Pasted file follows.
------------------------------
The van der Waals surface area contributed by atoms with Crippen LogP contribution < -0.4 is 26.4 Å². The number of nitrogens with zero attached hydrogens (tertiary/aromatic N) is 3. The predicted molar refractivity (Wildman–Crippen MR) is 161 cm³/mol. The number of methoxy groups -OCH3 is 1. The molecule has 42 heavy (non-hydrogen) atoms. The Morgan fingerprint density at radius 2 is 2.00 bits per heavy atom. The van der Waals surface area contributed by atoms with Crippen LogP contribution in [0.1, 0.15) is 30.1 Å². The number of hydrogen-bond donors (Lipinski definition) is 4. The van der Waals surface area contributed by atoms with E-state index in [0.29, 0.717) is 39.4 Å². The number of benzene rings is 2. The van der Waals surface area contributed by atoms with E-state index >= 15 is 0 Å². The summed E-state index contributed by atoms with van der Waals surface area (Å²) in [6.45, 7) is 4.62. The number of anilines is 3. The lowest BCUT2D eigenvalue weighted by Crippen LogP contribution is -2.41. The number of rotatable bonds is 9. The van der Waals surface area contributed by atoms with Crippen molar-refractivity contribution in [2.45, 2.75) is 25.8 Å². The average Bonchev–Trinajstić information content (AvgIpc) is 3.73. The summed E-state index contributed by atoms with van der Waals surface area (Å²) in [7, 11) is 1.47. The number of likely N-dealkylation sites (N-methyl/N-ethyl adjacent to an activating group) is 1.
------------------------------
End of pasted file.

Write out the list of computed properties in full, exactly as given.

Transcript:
The van der Waals surface area contributed by atoms with Crippen LogP contribution < -0.4 is 26.4 Å². The number of nitrogens with zero attached hydrogens (tertiary/aromatic N) is 3. The predicted molar refractivity (Wildman–Crippen MR) is 161 cm³/mol. The number of methoxy groups -OCH3 is 1. The molecule has 42 heavy (non-hydrogen) atoms. The Morgan fingerprint density at radius 2 is 2.00 bits per heavy atom. The van der Waals surface area contributed by atoms with Crippen LogP contribution in [0.1, 0.15) is 30.1 Å². The number of hydrogen-bond donors (Lipinski definition) is 4. The van der Waals surface area contributed by atoms with E-state index in [0.29, 0.717) is 39.4 Å². The number of benzene rings is 2. The van der Waals surface area contributed by atoms with E-state index >= 15 is 0 Å². The summed E-state index contributed by atoms with van der Waals surface area (Å²) in [6.45, 7) is 4.62. The number of anilines is 3. The lowest BCUT2D eigenvalue weighted by Crippen LogP contribution is -2.41. The number of rotatable bonds is 9. The van der Waals surface area contributed by atoms with Crippen molar-refractivity contribution in [2.45, 2.75) is 25.8 Å². The average Bonchev–Trinajstić information content (AvgIpc) is 3.73. The summed E-state index contributed by atoms with van der Waals surface area (Å²) in [7, 11) is 1.47. The number of likely N-dealkylation sites (N-methyl/N-ethyl adjacent to an activating group) is 1.